“A lot of us have girls around the same age, and so it was really special to see our children bond,” she says.
“My kids felt cool—‘I’m a ‘99er kid.’ They saw kids and parents asking us for autographs, and so we became cool to them. I’m trying to figure out how to leverage that!
“I felt really proud because I could see in their eyes that my kids were proud of me and the team.
“For me, that was the coolest part of the weekend.”
Roberts Sahaydak particularly enjoyed reconnecting with 1999 World Cup standout Michelle Akers, who ironically played at UCF from 1984-88 and led the Knights to three NCAA Championship appearances, including a national semifinal berth in 1987.
“Michelle and I definitely have a bond,” she says. “She was one of the oldest in ’99 and I was one of the youngest. I had always looked up to her, so being on the same team with her was pretty cool.
“Tony DeCicco, our coach, always said Michelle and I were the toughest players on the team, even though we were the exact opposite physically. She was the tallest and strongest and I was the smallest and most petite, but he would always compare us. I was always humbled by that—it was pretty cool to be in the same sentence with her.
“We keep in touch – in fact, the group texts and emails are on fire right now with the games going on.
“And it’s an amazing thing to tell recruits that Michelle went to school here.”
With UCF rising senior Konya Plummer serving as captain of the Jamaica squad, Sophie Howard (she played for the Knights from 2012-14) playing for first-time qualifier Scotland and Aline Reis (a recent UCF Hall of Fame selection) and Kat Sousa (the 2017 American Athletic Conference Defensive Player of the Year) wearing Brazil uniforms, there’s been plenty of action for Roberts Sahaydak to monitor over these weeks.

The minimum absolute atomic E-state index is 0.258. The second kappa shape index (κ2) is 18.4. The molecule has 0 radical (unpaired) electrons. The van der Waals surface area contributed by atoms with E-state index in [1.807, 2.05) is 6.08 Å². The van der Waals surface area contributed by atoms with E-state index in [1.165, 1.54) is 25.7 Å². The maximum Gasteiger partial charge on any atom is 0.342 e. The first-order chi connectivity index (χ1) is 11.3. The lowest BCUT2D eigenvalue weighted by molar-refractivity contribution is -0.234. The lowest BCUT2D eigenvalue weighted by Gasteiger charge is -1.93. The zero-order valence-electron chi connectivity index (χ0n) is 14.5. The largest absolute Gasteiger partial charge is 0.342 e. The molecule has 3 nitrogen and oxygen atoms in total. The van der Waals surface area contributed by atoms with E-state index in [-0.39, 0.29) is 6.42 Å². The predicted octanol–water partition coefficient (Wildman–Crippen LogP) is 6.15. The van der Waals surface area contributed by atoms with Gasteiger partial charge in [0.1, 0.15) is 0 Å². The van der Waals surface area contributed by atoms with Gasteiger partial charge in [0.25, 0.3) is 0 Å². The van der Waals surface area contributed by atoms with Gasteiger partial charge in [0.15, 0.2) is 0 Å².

“I’ve been watching a lot of the games,” says the UCF head coach. “Brazil and Scotland and Jamaica have been my priority with our four Knights playing. I’ve been communicating with them throughout.
“With Konya, after their first loss, I texted her and told her, ‘Keep your head up, everyone’s so proud of you. You’re making such an impact no matter what the score lines are.’
“With Kat, I’ve talked with her a little and promoted them all on social media. Kat and Konya have been starting, and Sophie started the first game for Scotland.
“Watching them has been so much fun. You can see how times have changed—it’s being supported so well in France as far as crowds at the games.”
For Roberts Sahaydak--who also helped the United States win a Summer Olympic Games gold medal in 1996 in Atlanta, played on two NCAA title teams at North Carolina and spent a decade (1994-2003 after debuting as a 16-year-old) on the USNWT roster--watching the U.S. team play qualifies at another level.
“My heart is with the United States,” she says. “We are all so proud and we’re really into it. My kids wear U.S. jerseys and everything. They are definitely our favorite and we make them a priority.”
Roberts Sahaydak hopes this new family home gives her reasons to dig out the soccer ball she saved from ’99 and the other photos and memorabilia she preserved from her National Team days. The recent hub-bub around that move prompted at least one stressful moment when the start of a U.S. match came not long after a scheduled business meeting connected to the new home. That meant a plan to tape the game just in case, all the while avoiding social media to ensure they could watch the contest on a delayed basis without knowing the result.
More than anything Roberts Sahaydak loves the idea that her ‘99ers paved the way for the worldwide attention the Women’s World Cup now routinely receives.
“One of our former players, (2018 starting goaltender from Finland) Vera Varis, told me she was at Bar Louie the other day with a couple of teammates,” says Roberts Sahaydak.
“She said it was so cool to see guys watching the World Cup games during lunch and talking about specific women’s soccer players and teams and how good they were.
“They were just talking sports, and it was all around women’s soccer. She thought that was so neat to see.
“The times have changed.”
That 1999 U.S. team victory in many ways did change how all of women’s sports were viewed.
Roberts Sahaydak helped make it happen.